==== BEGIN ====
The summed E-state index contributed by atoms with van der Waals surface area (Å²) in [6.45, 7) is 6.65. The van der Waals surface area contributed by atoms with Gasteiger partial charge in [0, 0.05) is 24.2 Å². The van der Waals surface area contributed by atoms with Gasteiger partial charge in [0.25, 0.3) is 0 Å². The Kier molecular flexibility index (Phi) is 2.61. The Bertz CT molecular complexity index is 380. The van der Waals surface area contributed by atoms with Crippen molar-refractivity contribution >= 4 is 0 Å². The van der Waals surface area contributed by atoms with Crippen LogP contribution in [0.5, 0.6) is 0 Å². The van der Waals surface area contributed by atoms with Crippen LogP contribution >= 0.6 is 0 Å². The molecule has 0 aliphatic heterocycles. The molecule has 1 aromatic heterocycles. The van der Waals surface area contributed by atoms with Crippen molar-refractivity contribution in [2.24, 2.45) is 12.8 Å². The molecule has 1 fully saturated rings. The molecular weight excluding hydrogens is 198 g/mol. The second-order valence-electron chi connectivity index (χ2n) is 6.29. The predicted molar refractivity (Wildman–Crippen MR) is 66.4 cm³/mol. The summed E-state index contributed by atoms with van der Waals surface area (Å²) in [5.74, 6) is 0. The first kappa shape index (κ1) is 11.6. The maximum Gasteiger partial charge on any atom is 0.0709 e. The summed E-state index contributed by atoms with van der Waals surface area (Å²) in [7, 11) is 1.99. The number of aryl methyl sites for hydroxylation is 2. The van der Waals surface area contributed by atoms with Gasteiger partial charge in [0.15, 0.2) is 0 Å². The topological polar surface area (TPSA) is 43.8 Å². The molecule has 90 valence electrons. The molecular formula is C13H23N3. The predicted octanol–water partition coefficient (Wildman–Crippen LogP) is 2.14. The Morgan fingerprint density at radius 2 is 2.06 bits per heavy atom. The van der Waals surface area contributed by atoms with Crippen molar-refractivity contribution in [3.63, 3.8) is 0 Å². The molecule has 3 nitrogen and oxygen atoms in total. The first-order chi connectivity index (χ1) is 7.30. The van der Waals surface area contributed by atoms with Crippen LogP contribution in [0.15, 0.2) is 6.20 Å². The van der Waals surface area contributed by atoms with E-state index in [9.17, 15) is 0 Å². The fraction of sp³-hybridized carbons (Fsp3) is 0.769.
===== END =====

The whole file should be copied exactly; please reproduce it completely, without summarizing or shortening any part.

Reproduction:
The summed E-state index contributed by atoms with van der Waals surface area (Å²) in [6.45, 7) is 6.65. The van der Waals surface area contributed by atoms with Gasteiger partial charge in [0, 0.05) is 24.2 Å². The van der Waals surface area contributed by atoms with Gasteiger partial charge in [0.25, 0.3) is 0 Å². The Kier molecular flexibility index (Phi) is 2.61. The Bertz CT molecular complexity index is 380. The van der Waals surface area contributed by atoms with Crippen molar-refractivity contribution >= 4 is 0 Å². The van der Waals surface area contributed by atoms with Crippen LogP contribution in [0.5, 0.6) is 0 Å². The van der Waals surface area contributed by atoms with Crippen LogP contribution >= 0.6 is 0 Å². The molecule has 0 aliphatic heterocycles. The molecule has 1 aromatic heterocycles. The van der Waals surface area contributed by atoms with Crippen molar-refractivity contribution in [2.24, 2.45) is 12.8 Å². The molecule has 1 fully saturated rings. The molecular weight excluding hydrogens is 198 g/mol. The second-order valence-electron chi connectivity index (χ2n) is 6.29. The predicted molar refractivity (Wildman–Crippen MR) is 66.4 cm³/mol. The summed E-state index contributed by atoms with van der Waals surface area (Å²) in [5.74, 6) is 0. The first kappa shape index (κ1) is 11.6. The maximum Gasteiger partial charge on any atom is 0.0709 e. The summed E-state index contributed by atoms with van der Waals surface area (Å²) in [7, 11) is 1.99. The number of aryl methyl sites for hydroxylation is 2. The van der Waals surface area contributed by atoms with Gasteiger partial charge in [0.15, 0.2) is 0 Å². The topological polar surface area (TPSA) is 43.8 Å². The molecule has 90 valence electrons. The molecular formula is C13H23N3. The predicted octanol–water partition coefficient (Wildman–Crippen LogP) is 2.14. The Morgan fingerprint density at radius 2 is 2.06 bits per heavy atom. The van der Waals surface area contributed by atoms with Crippen molar-refractivity contribution in [3.63, 3.8) is 0 Å². The molecule has 3 nitrogen and oxygen atoms in total. The first-order chi connectivity index (χ1) is 7.30. The van der Waals surface area contributed by atoms with Crippen LogP contribution in [0.15, 0.2) is 6.20 Å². The van der Waals surface area contributed by atoms with E-state index in [9.17, 15) is 0 Å². The fraction of sp³-hybridized carbons (Fsp3) is 0.769.